notes on dutch literature

In Byron’s Footsteps

In Masters on February 11, 2013 at 10:03 AM

lord byron
When Tessa de Loo saw Albania for the first time, no foreigners were allowed to enter. Filled with a great curiosity, longing, and a sense of wonderment by this isolated land, de Loo gazed toward the mountains that stood like ‘the backs of patiently waiting elephants’ across the water from Corfu. Inspired by the famous Thomas Phillips portrait of Lord Byron in Albanian national costume, de Loo stole her way in and found a country suffering the hardships of post-communist reality and the constant and sometimes fractious clash between tradition and modernity. In the tradition of Bruce Chatwin, de Loo, the award-winning author of The Twins, has written a fascinating travelogue and a very personal reassessment of the life and works of Lord Byron: In Byron’s Footsteps, translated by Andy Brown.

Praise for the Dutch Edition of In Byron’s Footsteps
‘[One notes] the seriousness and humour with which De Loo laces her contribution to superior travel literature… She gives her report in the form of letters to Byron (My dear friend, My dearest George) alternated with chapters where she recounts Byron’s journey. However euphoric De Loo’s report is not too affected, it stays lively and informative…. is a book of contrasts, surprises and disappointments, written cheerfully and with eye for details.’ – Vrij Nederland

A translator’s note from Andy Brown:
‘Translating In Byron’s Footsteps was a true labour of love. Like Tessa de Loo, I became acquainted with Byron as a teenager at school. I lost sight of him over the years, but travelling with him to Albania, I rediscovered him and saw his rebelliousness and humour in a different light.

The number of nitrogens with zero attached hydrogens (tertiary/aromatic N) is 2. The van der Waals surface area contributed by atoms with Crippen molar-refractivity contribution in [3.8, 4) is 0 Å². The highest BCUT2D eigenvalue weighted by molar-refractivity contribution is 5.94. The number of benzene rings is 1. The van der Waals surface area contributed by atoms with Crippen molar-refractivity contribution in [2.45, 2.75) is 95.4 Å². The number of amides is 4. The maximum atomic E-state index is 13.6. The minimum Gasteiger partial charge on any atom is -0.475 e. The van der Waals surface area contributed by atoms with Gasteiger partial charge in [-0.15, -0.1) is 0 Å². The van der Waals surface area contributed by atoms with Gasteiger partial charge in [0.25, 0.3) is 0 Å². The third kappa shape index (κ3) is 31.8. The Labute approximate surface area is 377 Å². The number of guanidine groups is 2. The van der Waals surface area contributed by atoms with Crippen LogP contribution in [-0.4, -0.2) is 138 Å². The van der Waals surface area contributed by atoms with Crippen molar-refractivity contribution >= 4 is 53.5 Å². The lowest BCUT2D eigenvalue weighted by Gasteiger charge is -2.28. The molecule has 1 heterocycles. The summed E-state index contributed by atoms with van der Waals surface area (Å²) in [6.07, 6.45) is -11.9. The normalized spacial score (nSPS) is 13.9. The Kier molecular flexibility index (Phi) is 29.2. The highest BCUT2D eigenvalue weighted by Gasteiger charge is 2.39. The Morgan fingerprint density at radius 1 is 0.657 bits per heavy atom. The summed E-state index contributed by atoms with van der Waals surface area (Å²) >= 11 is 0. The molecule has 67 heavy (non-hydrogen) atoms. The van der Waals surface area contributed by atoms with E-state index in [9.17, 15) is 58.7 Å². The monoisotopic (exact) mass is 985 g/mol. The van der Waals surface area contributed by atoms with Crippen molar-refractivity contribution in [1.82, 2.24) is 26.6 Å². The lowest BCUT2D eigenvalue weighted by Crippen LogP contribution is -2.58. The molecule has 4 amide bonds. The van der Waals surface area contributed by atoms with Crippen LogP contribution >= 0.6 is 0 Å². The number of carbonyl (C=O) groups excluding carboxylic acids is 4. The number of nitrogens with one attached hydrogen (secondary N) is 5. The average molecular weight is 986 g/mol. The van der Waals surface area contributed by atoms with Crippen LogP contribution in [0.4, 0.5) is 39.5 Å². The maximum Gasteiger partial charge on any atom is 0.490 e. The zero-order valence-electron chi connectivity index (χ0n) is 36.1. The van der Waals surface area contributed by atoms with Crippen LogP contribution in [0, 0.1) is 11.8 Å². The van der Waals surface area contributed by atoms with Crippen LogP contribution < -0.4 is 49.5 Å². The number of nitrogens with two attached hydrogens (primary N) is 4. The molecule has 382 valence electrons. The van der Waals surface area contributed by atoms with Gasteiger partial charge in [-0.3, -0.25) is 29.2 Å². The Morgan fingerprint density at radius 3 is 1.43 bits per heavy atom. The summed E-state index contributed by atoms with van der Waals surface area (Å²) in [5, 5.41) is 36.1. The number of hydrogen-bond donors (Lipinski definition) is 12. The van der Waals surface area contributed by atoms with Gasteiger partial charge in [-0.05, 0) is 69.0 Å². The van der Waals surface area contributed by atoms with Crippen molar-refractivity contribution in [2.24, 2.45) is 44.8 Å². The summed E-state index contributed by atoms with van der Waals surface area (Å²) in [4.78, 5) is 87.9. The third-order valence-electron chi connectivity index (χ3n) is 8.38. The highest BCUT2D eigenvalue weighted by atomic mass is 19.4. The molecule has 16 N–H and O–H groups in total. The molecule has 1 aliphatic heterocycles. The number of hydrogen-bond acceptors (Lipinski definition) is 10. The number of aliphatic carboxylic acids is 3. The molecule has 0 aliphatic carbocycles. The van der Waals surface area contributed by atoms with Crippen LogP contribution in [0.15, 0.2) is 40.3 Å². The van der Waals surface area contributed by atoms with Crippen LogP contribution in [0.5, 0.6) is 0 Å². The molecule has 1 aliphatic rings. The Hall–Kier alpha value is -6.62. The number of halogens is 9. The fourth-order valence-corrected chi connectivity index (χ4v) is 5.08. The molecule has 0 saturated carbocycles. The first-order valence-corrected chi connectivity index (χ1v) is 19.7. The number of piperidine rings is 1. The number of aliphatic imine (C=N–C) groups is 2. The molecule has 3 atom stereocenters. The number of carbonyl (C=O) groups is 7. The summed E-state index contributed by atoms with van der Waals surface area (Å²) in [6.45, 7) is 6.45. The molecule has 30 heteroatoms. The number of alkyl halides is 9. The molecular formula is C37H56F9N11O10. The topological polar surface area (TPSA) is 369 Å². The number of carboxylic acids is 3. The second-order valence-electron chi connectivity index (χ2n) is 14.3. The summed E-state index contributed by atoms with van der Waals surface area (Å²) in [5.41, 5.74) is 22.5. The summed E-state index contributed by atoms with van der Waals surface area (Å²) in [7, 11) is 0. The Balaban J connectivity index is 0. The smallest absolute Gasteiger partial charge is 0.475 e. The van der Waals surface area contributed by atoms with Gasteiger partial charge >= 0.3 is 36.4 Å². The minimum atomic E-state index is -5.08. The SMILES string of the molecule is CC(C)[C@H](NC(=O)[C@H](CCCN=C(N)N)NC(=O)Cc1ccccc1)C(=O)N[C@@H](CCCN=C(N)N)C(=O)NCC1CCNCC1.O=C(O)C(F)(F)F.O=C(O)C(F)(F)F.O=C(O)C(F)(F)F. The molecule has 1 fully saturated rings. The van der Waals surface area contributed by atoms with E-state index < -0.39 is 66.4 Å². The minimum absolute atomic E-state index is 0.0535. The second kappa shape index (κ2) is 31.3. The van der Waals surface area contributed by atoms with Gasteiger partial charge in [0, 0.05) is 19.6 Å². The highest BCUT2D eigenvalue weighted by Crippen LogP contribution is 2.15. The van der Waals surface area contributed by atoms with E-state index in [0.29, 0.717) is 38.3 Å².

Byron was not always loved in his home country, and the feeling was mutual. Before he left on the journey that would eventually lead him to Albania, he had ordered his business agent to sell his family estate, saying: ‘[…] allow me to depart from this cursed country, and I promise to turn Mussulman, rather than return to it.’ Tessa de Loo went to Albania to find Byron. Perhaps by translating her wonderful account of their journey together, I have helped her to bring him home.’

Tessa de Loo’s novel The Twinshas been translated into 25 languages. She is the author of The Book of Doubt, which is longlisted for the 2013 IMPAC. The Book of Doubt will be available in the US March 2013.
Tessa de Loo lives in south Portugal and Paris and is one of the most successful writers in the Dutch language.


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